Don't be embarrassed to share problems, doctors say


There are certain things Americans just don’t want to say out loud – even to their trusted doctor.

And physicians know the familiar routine of getting their patients to open up to them.

“It typically starts by dancing around a question,” says Randell Wexler, a primary care doctor at The Ohio State University Wexner Medical Center.

“A patient might be evasive in some way, or we’re talking and then they say, ‘never mind.’ I remind them that everything stays in the room and that I share this with no one.”

Whether it’s hemorrhoids, erectile dysfunction, gastrointestinal issues or even a bad habit that’s hard to break, our culture makes some problems more difficult to talk about.

However, physicians are trained to treat patients without judgment, and their goal is simple: to help provide the tools and guidance to be as healthy as possible.

Seven more Ohio State Wexner Medical Center doctors explain:

The issues doctors know we’re embarrassed about 

Sexual relationships, practices and worries are very high on the list of things patients are reluctant to tell me about,” says primary care doctor Camilla Curren.

In fact, several physicians mentioned sexual concerns, including erectile dysfunction, among the issues their patients are most hesitant to discuss.

“They may feel embarrassed about discussing intimate issues, or may feel it’s not relevant to other health issues,” says obstetrician/gynecologist Jonathan Schaffir.

“But problems with sexual function are very common, and having a healthy sex life is an important component of quality of life and general well-being.”

Dietary habits, issues with weight and substance abuse also rank high on the list.

“Patients often have trouble discussing anything – food, cigarettes, alcohol or drugs – that may be considered an addiction, which they view as a personal weakness in many cases,” Curren says.

“I view it as a medical problem I’d like to help them with.”

Anthony Michaels, the Ohio State Wexner Medical Center’s director of liver transplantation, says his patients are especially reluctant to share their alcohol intake or history of illicit drug use – important factors in preparing for transplants.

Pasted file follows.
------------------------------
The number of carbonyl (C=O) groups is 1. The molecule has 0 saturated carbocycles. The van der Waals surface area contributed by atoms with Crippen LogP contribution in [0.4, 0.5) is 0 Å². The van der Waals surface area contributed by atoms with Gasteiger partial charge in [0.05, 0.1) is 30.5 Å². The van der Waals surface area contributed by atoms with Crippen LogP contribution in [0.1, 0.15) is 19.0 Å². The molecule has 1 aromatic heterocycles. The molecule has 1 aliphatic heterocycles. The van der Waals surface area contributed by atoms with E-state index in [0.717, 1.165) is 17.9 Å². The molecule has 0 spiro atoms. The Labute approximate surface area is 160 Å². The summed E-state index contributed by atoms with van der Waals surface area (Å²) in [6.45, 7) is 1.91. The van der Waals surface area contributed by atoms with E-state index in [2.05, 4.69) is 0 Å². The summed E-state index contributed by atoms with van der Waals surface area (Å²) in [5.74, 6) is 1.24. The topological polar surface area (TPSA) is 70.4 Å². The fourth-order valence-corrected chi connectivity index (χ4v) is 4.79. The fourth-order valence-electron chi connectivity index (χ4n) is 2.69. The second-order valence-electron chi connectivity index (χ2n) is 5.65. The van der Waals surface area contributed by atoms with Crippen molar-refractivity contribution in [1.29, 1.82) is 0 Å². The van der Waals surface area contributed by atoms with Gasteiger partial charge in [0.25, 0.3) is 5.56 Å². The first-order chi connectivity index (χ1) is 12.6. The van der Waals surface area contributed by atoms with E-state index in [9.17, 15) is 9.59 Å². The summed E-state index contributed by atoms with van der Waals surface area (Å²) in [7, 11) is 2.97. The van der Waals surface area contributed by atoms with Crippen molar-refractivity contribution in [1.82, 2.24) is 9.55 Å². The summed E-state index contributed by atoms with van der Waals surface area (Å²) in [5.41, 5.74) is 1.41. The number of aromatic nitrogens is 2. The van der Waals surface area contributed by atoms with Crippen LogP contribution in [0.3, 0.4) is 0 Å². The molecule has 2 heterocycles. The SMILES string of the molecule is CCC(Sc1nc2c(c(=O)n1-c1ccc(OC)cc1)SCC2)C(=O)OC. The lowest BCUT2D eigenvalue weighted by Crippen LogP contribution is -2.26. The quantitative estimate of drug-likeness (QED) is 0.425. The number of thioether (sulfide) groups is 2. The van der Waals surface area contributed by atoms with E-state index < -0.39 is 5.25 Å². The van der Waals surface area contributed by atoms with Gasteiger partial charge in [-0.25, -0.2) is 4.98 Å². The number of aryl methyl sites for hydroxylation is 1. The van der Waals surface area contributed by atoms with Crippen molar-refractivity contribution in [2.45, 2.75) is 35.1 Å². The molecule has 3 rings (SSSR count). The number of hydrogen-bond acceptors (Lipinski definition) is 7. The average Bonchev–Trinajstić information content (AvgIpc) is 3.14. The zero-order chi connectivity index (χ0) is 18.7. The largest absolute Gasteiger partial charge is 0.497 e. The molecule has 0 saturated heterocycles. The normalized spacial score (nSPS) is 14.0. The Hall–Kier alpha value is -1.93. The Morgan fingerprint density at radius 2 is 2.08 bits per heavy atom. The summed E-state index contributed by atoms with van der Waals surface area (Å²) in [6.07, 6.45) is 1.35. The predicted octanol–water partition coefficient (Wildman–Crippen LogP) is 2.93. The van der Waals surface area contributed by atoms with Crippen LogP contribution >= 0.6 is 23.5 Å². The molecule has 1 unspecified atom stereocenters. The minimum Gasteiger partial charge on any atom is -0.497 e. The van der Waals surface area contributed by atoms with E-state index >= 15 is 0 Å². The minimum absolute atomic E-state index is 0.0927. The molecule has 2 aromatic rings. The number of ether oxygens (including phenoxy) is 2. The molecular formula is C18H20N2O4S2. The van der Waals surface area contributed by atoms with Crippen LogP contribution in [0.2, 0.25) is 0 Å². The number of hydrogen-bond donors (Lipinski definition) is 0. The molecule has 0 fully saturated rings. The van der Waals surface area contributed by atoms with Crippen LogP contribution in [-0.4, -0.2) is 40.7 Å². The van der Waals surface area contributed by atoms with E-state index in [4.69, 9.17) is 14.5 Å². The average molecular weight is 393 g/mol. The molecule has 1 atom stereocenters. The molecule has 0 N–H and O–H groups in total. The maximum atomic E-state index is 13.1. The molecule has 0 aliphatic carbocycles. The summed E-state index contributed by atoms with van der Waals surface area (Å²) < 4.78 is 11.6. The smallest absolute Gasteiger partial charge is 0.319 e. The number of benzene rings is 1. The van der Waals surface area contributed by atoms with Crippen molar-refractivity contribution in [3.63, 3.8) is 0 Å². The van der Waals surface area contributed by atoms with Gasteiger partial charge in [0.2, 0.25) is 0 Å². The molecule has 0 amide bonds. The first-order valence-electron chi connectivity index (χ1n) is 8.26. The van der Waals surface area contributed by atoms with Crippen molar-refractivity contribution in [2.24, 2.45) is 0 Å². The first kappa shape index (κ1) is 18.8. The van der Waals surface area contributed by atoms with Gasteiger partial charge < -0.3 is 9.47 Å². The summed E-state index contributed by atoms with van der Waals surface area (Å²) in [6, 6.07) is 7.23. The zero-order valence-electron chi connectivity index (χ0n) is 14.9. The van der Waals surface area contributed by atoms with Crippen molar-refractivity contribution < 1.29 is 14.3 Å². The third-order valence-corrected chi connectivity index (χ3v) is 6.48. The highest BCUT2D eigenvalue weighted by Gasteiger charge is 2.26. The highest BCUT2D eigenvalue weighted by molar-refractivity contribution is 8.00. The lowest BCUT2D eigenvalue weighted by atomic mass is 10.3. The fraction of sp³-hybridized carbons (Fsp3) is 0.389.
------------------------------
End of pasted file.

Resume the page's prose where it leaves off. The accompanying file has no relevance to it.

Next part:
Bodo Knudsen, director of the Ohio State Wexner Medical Center’s comprehensive kidney stone program, notes that his patients are sometimes embarrassed to share how much soda they drink.

“This can be important information,” he says, “as some of these things may be risk factors for future stone episodes.”

Many patients are afraid to reveal to their doctor that they haven’t been taking their medication as prescribed.

However, primary care doctor Michael Langan reminds us that doctors and patients “are on the same team with the same goal.”

“Patients don’t have to try to please their doctor by saying they’re taking their medications when they aren’t.”

Mental health concerns, such as depression and anxiety, also are among the topics some patients balk at sharing.

Yet John Kissel, director of neuromuscular medicine at the Ohio State Wexner Medical Center, explains that most patients have some type of mental or behavioral health issue, so these patients are far from alone.

Why we don’t need to be embarrassed

“I wish patients would know we aren't here to judge them – just to help them,” Michaels says.

Besides, many doctors say: They’ve seen it all.

“There is almost no chance that a patient will tell me something that will shock me or make me think worse of them,” Curren says. “There is a good chance that I’ll be able to refer them to advice or resources that can help them, or reassure them that their behavior or ‘secret’ is relatively normal.”

One factor that causes some patients to hide a concern is that they don’t believe their issue can be helped. This is especially true when it comes to women’s sexual health.

But Schaffir wants his patients to realize that more medical products are always being developed to improve sexual health, treating problems from pain and dryness to lack of desire.

“Knowing that there is help available for such problems may encourage women to be more open with their physicians about sexual difficulties.”

Most important: Open, honest conversation eventually makes health care easier on both doctor and patient.

“As doctors, we’re a personalized resource to help each individual achieve their personal goals and optimal medical best,” says Riza Conroy, an Ohio State Wexner Medical Center primary care doctor.

“I don’t ever want to make a misinformed decision,” Langan says. ,“I count on my patients to be open and honest so that we can individualize the best possible plan for them based on their preferences, values and beliefs.”

Curren explains that speaking honestly about what’s really going on can also help doctors understand their patients’ perspectives on health and its effect on their lives.

“I really want the best for my patients,” she says. “If there is any helpful advice or referral that I can make, I’m going to do that. If not, I keep the patient in my thoughts and continue to be available to help them as I can.”

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